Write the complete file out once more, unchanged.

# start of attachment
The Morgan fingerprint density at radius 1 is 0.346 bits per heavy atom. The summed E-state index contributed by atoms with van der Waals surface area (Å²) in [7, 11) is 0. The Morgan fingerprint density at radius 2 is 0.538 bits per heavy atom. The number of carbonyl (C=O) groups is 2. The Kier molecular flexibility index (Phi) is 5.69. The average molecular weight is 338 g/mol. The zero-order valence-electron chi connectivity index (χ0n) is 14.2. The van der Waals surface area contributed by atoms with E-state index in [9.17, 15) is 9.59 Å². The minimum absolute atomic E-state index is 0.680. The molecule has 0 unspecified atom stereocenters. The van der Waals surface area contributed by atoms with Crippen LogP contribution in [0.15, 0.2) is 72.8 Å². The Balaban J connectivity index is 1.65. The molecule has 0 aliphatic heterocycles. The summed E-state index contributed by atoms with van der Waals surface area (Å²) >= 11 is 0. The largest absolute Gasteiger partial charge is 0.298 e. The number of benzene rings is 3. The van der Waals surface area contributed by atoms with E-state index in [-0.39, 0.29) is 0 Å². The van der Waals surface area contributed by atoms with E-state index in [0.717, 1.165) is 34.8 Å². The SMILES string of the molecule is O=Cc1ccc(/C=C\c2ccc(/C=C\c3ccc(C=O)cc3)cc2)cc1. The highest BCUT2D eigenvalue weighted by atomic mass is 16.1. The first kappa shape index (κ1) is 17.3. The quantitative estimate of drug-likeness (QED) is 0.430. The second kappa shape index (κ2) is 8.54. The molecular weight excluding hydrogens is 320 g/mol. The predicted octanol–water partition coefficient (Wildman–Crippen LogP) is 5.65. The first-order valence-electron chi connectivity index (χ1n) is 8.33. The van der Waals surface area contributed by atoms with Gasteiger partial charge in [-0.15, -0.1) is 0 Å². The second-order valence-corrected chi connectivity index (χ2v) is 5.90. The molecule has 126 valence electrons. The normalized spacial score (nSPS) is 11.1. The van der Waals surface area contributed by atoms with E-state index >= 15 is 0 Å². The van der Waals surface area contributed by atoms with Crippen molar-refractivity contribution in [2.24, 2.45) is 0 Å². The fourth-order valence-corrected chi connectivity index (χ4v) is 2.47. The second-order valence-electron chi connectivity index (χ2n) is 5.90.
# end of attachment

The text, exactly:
The Morgan fingerprint density at radius 1 is 0.346 bits per heavy atom. The summed E-state index contributed by atoms with van der Waals surface area (Å²) in [7, 11) is 0. The Morgan fingerprint density at radius 2 is 0.538 bits per heavy atom. The number of carbonyl (C=O) groups is 2. The Kier molecular flexibility index (Phi) is 5.69. The average molecular weight is 338 g/mol. The zero-order valence-electron chi connectivity index (χ0n) is 14.2. The van der Waals surface area contributed by atoms with E-state index in [9.17, 15) is 9.59 Å². The minimum absolute atomic E-state index is 0.680. The molecule has 0 unspecified atom stereocenters. The van der Waals surface area contributed by atoms with Crippen LogP contribution in [0.15, 0.2) is 72.8 Å². The Balaban J connectivity index is 1.65. The molecule has 0 aliphatic heterocycles. The summed E-state index contributed by atoms with van der Waals surface area (Å²) >= 11 is 0. The largest absolute Gasteiger partial charge is 0.298 e. The number of benzene rings is 3. The van der Waals surface area contributed by atoms with E-state index in [-0.39, 0.29) is 0 Å². The van der Waals surface area contributed by atoms with E-state index in [0.717, 1.165) is 34.8 Å². The SMILES string of the molecule is O=Cc1ccc(/C=C\c2ccc(/C=C\c3ccc(C=O)cc3)cc2)cc1. The highest BCUT2D eigenvalue weighted by atomic mass is 16.1. The first kappa shape index (κ1) is 17.3. The quantitative estimate of drug-likeness (QED) is 0.430. The second kappa shape index (κ2) is 8.54. The molecular weight excluding hydrogens is 320 g/mol. The predicted octanol–water partition coefficient (Wildman–Crippen LogP) is 5.65. The first-order valence-electron chi connectivity index (χ1n) is 8.33. The van der Waals surface area contributed by atoms with Gasteiger partial charge in [-0.15, -0.1) is 0 Å². The second-order valence-corrected chi connectivity index (χ2v) is 5.90. The molecule has 126 valence electrons. The normalized spacial score (nSPS) is 11.1. The van der Waals surface area contributed by atoms with E-state index >= 15 is 0 Å². The van der Waals surface area contributed by atoms with Crippen molar-refractivity contribution in [2.24, 2.45) is 0 Å². The fourth-order valence-corrected chi connectivity index (χ4v) is 2.47. The second-order valence-electron chi connectivity index (χ2n) is 5.90.